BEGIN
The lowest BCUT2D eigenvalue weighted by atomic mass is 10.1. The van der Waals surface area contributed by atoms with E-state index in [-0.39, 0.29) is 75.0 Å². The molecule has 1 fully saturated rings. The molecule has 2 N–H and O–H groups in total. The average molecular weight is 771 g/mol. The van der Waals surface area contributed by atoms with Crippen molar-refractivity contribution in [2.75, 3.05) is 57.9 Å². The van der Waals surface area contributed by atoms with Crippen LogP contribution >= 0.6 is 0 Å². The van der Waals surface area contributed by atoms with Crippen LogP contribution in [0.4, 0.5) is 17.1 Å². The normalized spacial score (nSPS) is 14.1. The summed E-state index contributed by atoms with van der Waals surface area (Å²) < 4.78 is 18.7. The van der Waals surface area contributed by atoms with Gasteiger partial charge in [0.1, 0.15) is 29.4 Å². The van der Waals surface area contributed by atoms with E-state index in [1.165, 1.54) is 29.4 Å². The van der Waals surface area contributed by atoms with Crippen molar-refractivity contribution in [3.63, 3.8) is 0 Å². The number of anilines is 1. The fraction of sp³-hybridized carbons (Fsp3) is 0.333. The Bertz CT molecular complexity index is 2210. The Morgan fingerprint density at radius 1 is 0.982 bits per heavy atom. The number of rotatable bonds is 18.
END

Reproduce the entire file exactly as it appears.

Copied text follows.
The lowest BCUT2D eigenvalue weighted by atomic mass is 10.1. The van der Waals surface area contributed by atoms with E-state index in [-0.39, 0.29) is 75.0 Å². The molecule has 1 fully saturated rings. The molecule has 2 N–H and O–H groups in total. The average molecular weight is 771 g/mol. The van der Waals surface area contributed by atoms with Crippen molar-refractivity contribution in [2.75, 3.05) is 57.9 Å². The van der Waals surface area contributed by atoms with Crippen LogP contribution >= 0.6 is 0 Å². The van der Waals surface area contributed by atoms with Crippen LogP contribution in [0.4, 0.5) is 17.1 Å². The normalized spacial score (nSPS) is 14.1. The summed E-state index contributed by atoms with van der Waals surface area (Å²) < 4.78 is 18.7. The van der Waals surface area contributed by atoms with Gasteiger partial charge in [0.1, 0.15) is 29.4 Å². The van der Waals surface area contributed by atoms with E-state index in [1.165, 1.54) is 29.4 Å². The van der Waals surface area contributed by atoms with Crippen molar-refractivity contribution in [3.63, 3.8) is 0 Å². The number of anilines is 1. The fraction of sp³-hybridized carbons (Fsp3) is 0.333. The Bertz CT molecular complexity index is 2210. The Morgan fingerprint density at radius 1 is 0.982 bits per heavy atom. The number of rotatable bonds is 18.